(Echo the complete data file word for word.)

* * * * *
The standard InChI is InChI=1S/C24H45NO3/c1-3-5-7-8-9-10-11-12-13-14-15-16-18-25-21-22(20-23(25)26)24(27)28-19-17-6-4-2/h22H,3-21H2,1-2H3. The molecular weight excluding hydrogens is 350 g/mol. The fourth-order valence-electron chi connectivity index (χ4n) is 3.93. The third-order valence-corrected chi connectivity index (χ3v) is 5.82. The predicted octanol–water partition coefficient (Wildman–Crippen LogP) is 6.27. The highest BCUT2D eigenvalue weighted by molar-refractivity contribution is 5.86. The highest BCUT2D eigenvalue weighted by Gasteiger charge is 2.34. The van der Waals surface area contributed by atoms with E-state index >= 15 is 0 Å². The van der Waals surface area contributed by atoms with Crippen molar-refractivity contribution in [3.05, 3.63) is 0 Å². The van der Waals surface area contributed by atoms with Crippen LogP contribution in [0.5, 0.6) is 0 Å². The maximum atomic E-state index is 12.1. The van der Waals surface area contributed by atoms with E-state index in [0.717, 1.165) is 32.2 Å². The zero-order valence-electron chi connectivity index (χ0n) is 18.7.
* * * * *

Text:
The standard InChI is InChI=1S/C24H45NO3/c1-3-5-7-8-9-10-11-12-13-14-15-16-18-25-21-22(20-23(25)26)24(27)28-19-17-6-4-2/h22H,3-21H2,1-2H3. The molecular weight excluding hydrogens is 350 g/mol. The fourth-order valence-electron chi connectivity index (χ4n) is 3.93. The third-order valence-corrected chi connectivity index (χ3v) is 5.82. The predicted octanol–water partition coefficient (Wildman–Crippen LogP) is 6.27. The highest BCUT2D eigenvalue weighted by molar-refractivity contribution is 5.86. The highest BCUT2D eigenvalue weighted by Gasteiger charge is 2.34. The van der Waals surface area contributed by atoms with E-state index >= 15 is 0 Å². The van der Waals surface area contributed by atoms with Crippen molar-refractivity contribution in [3.05, 3.63) is 0 Å². The van der Waals surface area contributed by atoms with Crippen LogP contribution in [0.5, 0.6) is 0 Å². The maximum atomic E-state index is 12.1. The van der Waals surface area contributed by atoms with E-state index in [0.717, 1.165) is 32.2 Å². The zero-order valence-electron chi connectivity index (χ0n) is 18.7.